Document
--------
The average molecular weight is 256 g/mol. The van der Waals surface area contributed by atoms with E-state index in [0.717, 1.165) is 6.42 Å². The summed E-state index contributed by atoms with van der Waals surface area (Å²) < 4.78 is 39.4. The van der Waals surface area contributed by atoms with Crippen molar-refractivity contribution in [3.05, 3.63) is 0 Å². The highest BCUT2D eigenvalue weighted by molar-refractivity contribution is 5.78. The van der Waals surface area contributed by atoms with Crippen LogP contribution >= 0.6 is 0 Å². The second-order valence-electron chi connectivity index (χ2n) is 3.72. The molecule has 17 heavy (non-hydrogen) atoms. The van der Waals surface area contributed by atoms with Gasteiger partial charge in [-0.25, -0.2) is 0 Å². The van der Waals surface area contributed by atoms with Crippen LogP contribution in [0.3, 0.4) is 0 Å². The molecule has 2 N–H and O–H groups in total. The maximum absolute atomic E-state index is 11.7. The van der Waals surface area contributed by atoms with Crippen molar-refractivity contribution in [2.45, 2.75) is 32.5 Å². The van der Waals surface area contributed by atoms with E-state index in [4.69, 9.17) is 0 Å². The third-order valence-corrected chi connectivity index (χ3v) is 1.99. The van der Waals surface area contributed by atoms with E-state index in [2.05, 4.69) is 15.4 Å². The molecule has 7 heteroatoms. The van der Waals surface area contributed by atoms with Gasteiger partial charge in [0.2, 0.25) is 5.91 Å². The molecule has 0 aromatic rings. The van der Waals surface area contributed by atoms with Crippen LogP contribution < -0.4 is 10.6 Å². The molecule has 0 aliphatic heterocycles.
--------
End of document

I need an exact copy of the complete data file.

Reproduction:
The average molecular weight is 256 g/mol. The van der Waals surface area contributed by atoms with E-state index in [0.717, 1.165) is 6.42 Å². The summed E-state index contributed by atoms with van der Waals surface area (Å²) < 4.78 is 39.4. The van der Waals surface area contributed by atoms with Crippen molar-refractivity contribution in [3.05, 3.63) is 0 Å². The highest BCUT2D eigenvalue weighted by molar-refractivity contribution is 5.78. The van der Waals surface area contributed by atoms with Crippen LogP contribution >= 0.6 is 0 Å². The second-order valence-electron chi connectivity index (χ2n) is 3.72. The molecule has 17 heavy (non-hydrogen) atoms. The van der Waals surface area contributed by atoms with Gasteiger partial charge in [-0.25, -0.2) is 0 Å². The van der Waals surface area contributed by atoms with Crippen LogP contribution in [0.3, 0.4) is 0 Å². The molecule has 2 N–H and O–H groups in total. The maximum absolute atomic E-state index is 11.7. The van der Waals surface area contributed by atoms with Crippen molar-refractivity contribution in [2.45, 2.75) is 32.5 Å². The van der Waals surface area contributed by atoms with E-state index in [4.69, 9.17) is 0 Å². The third-order valence-corrected chi connectivity index (χ3v) is 1.99. The van der Waals surface area contributed by atoms with E-state index in [2.05, 4.69) is 15.4 Å². The molecule has 7 heteroatoms. The van der Waals surface area contributed by atoms with Gasteiger partial charge in [0.2, 0.25) is 5.91 Å². The molecule has 0 aromatic rings. The van der Waals surface area contributed by atoms with Crippen LogP contribution < -0.4 is 10.6 Å². The molecule has 0 aliphatic heterocycles.